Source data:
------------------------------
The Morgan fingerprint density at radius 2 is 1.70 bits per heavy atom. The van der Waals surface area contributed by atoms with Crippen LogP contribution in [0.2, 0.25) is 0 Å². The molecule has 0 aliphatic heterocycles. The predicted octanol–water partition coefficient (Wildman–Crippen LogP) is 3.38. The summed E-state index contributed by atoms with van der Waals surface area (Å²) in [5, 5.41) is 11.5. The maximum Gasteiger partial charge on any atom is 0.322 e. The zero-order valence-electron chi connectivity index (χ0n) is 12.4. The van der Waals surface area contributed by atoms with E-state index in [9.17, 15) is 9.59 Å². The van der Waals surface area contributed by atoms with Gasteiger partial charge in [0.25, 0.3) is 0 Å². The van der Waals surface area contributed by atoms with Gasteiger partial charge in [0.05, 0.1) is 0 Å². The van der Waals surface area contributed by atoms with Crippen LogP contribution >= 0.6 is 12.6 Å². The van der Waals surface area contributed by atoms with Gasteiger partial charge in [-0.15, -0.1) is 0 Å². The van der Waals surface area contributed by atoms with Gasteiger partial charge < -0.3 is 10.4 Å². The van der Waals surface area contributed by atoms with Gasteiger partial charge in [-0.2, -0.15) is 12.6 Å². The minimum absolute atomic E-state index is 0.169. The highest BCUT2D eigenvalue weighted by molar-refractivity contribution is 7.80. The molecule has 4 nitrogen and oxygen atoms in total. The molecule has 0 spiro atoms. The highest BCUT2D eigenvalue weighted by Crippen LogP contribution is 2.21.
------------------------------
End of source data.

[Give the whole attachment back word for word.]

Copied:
The Morgan fingerprint density at radius 2 is 1.70 bits per heavy atom. The van der Waals surface area contributed by atoms with Crippen LogP contribution in [0.2, 0.25) is 0 Å². The molecule has 0 aliphatic heterocycles. The predicted octanol–water partition coefficient (Wildman–Crippen LogP) is 3.38. The summed E-state index contributed by atoms with van der Waals surface area (Å²) in [5, 5.41) is 11.5. The maximum Gasteiger partial charge on any atom is 0.322 e. The zero-order valence-electron chi connectivity index (χ0n) is 12.4. The van der Waals surface area contributed by atoms with E-state index in [9.17, 15) is 9.59 Å². The van der Waals surface area contributed by atoms with Gasteiger partial charge in [0.25, 0.3) is 0 Å². The van der Waals surface area contributed by atoms with Gasteiger partial charge in [0.05, 0.1) is 0 Å². The van der Waals surface area contributed by atoms with Crippen LogP contribution >= 0.6 is 12.6 Å². The van der Waals surface area contributed by atoms with Gasteiger partial charge in [-0.15, -0.1) is 0 Å². The van der Waals surface area contributed by atoms with Gasteiger partial charge < -0.3 is 10.4 Å². The van der Waals surface area contributed by atoms with Gasteiger partial charge in [-0.2, -0.15) is 12.6 Å². The minimum absolute atomic E-state index is 0.169. The highest BCUT2D eigenvalue weighted by molar-refractivity contribution is 7.80. The molecule has 4 nitrogen and oxygen atoms in total. The molecule has 0 spiro atoms. The highest BCUT2D eigenvalue weighted by Crippen LogP contribution is 2.21.